What All Men Need To Know About Testicular Cancer


No cancer is good news but relatively speaking, if detected in time, Testicular cancer is easier to treat. It is rare worldwide, and even rarer in India. It is more curable than most other cancers so it is important that certain steps are taken for early detection.

 

The cancer manifests inside the testes, located inside the male scrotum. Reported cases of this disease have increased over the last decade in India. Its overall cases are generally lower than other variants of cancer and can be cured with a timely diagnosis.

 

What Symptoms Should One Look Out For?

 

Testicular-Cancer-Symptoms

 

 

Unlike prostate cancer, testicular cancer is more prevalent in younger men, any male between the ages of 15 to 40 years. Having said that, there have been cases of infants or elderly men getting it, because of multiple factors. 

 

Keep a lookout for the following symptoms, which might be due to other factors but if you detect them, consult your doctor at the earliest;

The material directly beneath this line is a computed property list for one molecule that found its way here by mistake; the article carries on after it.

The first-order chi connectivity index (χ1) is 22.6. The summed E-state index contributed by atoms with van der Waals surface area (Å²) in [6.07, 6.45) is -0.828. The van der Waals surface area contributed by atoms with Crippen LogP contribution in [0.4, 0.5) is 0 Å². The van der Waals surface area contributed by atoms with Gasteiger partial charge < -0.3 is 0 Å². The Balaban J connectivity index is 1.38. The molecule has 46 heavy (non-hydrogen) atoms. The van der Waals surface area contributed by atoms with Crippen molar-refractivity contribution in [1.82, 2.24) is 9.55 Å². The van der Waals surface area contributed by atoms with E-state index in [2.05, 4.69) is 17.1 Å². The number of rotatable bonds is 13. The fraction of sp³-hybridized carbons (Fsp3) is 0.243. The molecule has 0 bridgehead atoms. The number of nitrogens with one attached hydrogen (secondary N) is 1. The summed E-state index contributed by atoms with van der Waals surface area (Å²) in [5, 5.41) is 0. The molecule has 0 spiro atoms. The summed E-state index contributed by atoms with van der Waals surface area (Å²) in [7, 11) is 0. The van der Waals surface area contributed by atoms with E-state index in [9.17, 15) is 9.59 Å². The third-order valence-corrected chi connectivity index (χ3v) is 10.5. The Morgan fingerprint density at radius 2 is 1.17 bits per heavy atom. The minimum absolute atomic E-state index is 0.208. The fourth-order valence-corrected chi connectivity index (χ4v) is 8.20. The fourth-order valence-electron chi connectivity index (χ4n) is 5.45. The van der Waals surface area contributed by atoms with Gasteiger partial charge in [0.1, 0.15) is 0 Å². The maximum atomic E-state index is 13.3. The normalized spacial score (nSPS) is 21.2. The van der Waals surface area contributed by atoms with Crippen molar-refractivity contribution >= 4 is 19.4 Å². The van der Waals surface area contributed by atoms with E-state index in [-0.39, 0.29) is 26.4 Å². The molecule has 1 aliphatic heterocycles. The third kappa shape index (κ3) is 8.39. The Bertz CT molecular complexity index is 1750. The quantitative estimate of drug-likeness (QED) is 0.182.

1. Testicular lump: A lump in or on either of the testicles which is often painless. Until proven otherwise, any lump or firm part of the testicle should be considered a potential tumor. 
  2. Heaviness in scrotum
  3. Dull, continuous pain in abdominal or groin 
  4. Irregular collect of fluid in the scrotum
  5. Testicle shrinking
  6. Persistent lower back pain
  7. Enlargement and tenderness in breasts


What Are The Risk Factors of Testicular Cancer?

 

Testicular-Cancer-Groin-Pain

 

Although the medical industry has not determined the exact causes of testicular cancer, there are some risk factors that have been shown to cause it:

 

  1. Cryptorchidism: Known as the ‘undescended testicle’, it is a major contributing factor.
  2. Inguinal hernia: Males born with a hernia in the groin are also susceptible .
  3. Abnormalities in the region: People born with abnormalities in the kidney, penis, or testicles
  4. Age: Younger are men are more prone to it
  5. Family history: Get regular screenings if any of your immediate family members have had a history of testicular cancer.
  6. Mumps Orchitis: A rather rare condition, in which one or both testicles get inflamed.
  7. Klinefelter’s Syndrome: A condition where testicles do not develop to normal size and may pose a risk of testicular cancer

 

So far medical research has concluded that it can be prevented but it is advisable to maintain a healthy lifestyle, so that even if anyone gets it, the body is strong enough to fight it. It does not drastically affect sexual performance. There is a dip in sperm counts after surgery but you can regain  by making a few changes to your diet and lifestyle, in consultation with your doctor.

 

 

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